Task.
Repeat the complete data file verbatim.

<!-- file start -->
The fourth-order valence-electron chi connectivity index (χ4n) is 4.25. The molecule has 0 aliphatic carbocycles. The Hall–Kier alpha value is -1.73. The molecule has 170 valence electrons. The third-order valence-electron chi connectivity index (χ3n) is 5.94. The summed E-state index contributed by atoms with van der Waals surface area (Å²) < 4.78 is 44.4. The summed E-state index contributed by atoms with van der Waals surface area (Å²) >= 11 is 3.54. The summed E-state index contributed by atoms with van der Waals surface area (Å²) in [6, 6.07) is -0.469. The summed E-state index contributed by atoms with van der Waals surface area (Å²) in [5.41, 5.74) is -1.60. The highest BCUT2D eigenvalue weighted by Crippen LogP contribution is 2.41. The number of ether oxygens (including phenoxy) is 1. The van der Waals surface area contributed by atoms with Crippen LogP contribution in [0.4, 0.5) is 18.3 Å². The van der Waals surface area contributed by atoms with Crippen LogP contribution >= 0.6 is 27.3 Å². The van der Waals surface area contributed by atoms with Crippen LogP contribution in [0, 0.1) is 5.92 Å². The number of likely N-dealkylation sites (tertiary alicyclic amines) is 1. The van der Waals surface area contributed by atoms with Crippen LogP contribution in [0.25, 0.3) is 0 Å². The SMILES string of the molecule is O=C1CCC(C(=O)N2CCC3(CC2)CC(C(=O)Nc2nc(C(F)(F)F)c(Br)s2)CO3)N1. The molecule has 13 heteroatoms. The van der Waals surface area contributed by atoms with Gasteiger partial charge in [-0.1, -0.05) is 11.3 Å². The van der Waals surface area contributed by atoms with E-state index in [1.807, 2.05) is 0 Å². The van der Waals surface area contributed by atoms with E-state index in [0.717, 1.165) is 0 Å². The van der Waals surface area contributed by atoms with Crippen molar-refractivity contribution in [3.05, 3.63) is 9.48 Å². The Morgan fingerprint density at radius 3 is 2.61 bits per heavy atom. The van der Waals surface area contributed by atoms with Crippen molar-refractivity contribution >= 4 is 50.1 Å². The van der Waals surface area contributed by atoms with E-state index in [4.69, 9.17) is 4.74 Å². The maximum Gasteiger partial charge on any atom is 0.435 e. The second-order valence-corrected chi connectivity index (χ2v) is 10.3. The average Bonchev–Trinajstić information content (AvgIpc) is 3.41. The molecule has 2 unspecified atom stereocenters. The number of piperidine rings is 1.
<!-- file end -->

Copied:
The fourth-order valence-electron chi connectivity index (χ4n) is 4.25. The molecule has 0 aliphatic carbocycles. The Hall–Kier alpha value is -1.73. The molecule has 170 valence electrons. The third-order valence-electron chi connectivity index (χ3n) is 5.94. The summed E-state index contributed by atoms with van der Waals surface area (Å²) < 4.78 is 44.4. The summed E-state index contributed by atoms with van der Waals surface area (Å²) >= 11 is 3.54. The summed E-state index contributed by atoms with van der Waals surface area (Å²) in [6, 6.07) is -0.469. The summed E-state index contributed by atoms with van der Waals surface area (Å²) in [5.41, 5.74) is -1.60. The highest BCUT2D eigenvalue weighted by Crippen LogP contribution is 2.41. The number of ether oxygens (including phenoxy) is 1. The van der Waals surface area contributed by atoms with Crippen LogP contribution in [0.4, 0.5) is 18.3 Å². The van der Waals surface area contributed by atoms with Crippen LogP contribution >= 0.6 is 27.3 Å². The van der Waals surface area contributed by atoms with Crippen LogP contribution in [0, 0.1) is 5.92 Å². The number of likely N-dealkylation sites (tertiary alicyclic amines) is 1. The van der Waals surface area contributed by atoms with Crippen LogP contribution in [0.25, 0.3) is 0 Å². The SMILES string of the molecule is O=C1CCC(C(=O)N2CCC3(CC2)CC(C(=O)Nc2nc(C(F)(F)F)c(Br)s2)CO3)N1. The molecule has 13 heteroatoms. The van der Waals surface area contributed by atoms with Gasteiger partial charge in [-0.1, -0.05) is 11.3 Å². The van der Waals surface area contributed by atoms with E-state index in [1.807, 2.05) is 0 Å². The van der Waals surface area contributed by atoms with E-state index in [0.717, 1.165) is 0 Å². The van der Waals surface area contributed by atoms with Crippen molar-refractivity contribution in [3.05, 3.63) is 9.48 Å². The Morgan fingerprint density at radius 3 is 2.61 bits per heavy atom. The van der Waals surface area contributed by atoms with Crippen molar-refractivity contribution >= 4 is 50.1 Å². The van der Waals surface area contributed by atoms with E-state index in [4.69, 9.17) is 4.74 Å². The maximum Gasteiger partial charge on any atom is 0.435 e. The second-order valence-corrected chi connectivity index (χ2v) is 10.3. The average Bonchev–Trinajstić information content (AvgIpc) is 3.41. The molecule has 2 unspecified atom stereocenters. The number of piperidine rings is 1.